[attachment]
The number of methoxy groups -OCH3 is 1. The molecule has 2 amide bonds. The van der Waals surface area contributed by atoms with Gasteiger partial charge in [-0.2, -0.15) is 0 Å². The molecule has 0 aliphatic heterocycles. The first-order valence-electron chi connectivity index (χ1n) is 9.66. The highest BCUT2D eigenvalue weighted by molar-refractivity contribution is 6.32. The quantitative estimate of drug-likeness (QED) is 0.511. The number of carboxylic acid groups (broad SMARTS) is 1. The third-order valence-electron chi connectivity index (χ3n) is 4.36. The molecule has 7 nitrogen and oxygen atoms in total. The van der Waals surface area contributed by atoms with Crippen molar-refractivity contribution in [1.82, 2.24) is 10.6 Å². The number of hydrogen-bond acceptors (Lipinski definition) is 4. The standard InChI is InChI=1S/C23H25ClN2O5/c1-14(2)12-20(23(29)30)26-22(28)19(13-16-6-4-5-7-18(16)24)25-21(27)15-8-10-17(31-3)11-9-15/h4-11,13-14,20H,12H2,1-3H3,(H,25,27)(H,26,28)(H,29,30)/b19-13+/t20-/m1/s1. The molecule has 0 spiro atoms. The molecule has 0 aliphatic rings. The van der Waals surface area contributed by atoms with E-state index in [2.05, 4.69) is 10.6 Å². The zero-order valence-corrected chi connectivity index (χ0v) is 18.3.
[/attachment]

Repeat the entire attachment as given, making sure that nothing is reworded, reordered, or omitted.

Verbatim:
The number of methoxy groups -OCH3 is 1. The molecule has 2 amide bonds. The van der Waals surface area contributed by atoms with Gasteiger partial charge in [-0.2, -0.15) is 0 Å². The molecule has 0 aliphatic heterocycles. The first-order valence-electron chi connectivity index (χ1n) is 9.66. The highest BCUT2D eigenvalue weighted by molar-refractivity contribution is 6.32. The quantitative estimate of drug-likeness (QED) is 0.511. The number of carboxylic acid groups (broad SMARTS) is 1. The third-order valence-electron chi connectivity index (χ3n) is 4.36. The molecule has 7 nitrogen and oxygen atoms in total. The van der Waals surface area contributed by atoms with Crippen molar-refractivity contribution in [1.82, 2.24) is 10.6 Å². The number of hydrogen-bond acceptors (Lipinski definition) is 4. The standard InChI is InChI=1S/C23H25ClN2O5/c1-14(2)12-20(23(29)30)26-22(28)19(13-16-6-4-5-7-18(16)24)25-21(27)15-8-10-17(31-3)11-9-15/h4-11,13-14,20H,12H2,1-3H3,(H,25,27)(H,26,28)(H,29,30)/b19-13+/t20-/m1/s1. The molecule has 0 spiro atoms. The molecule has 0 aliphatic rings. The van der Waals surface area contributed by atoms with E-state index in [2.05, 4.69) is 10.6 Å². The zero-order valence-corrected chi connectivity index (χ0v) is 18.3.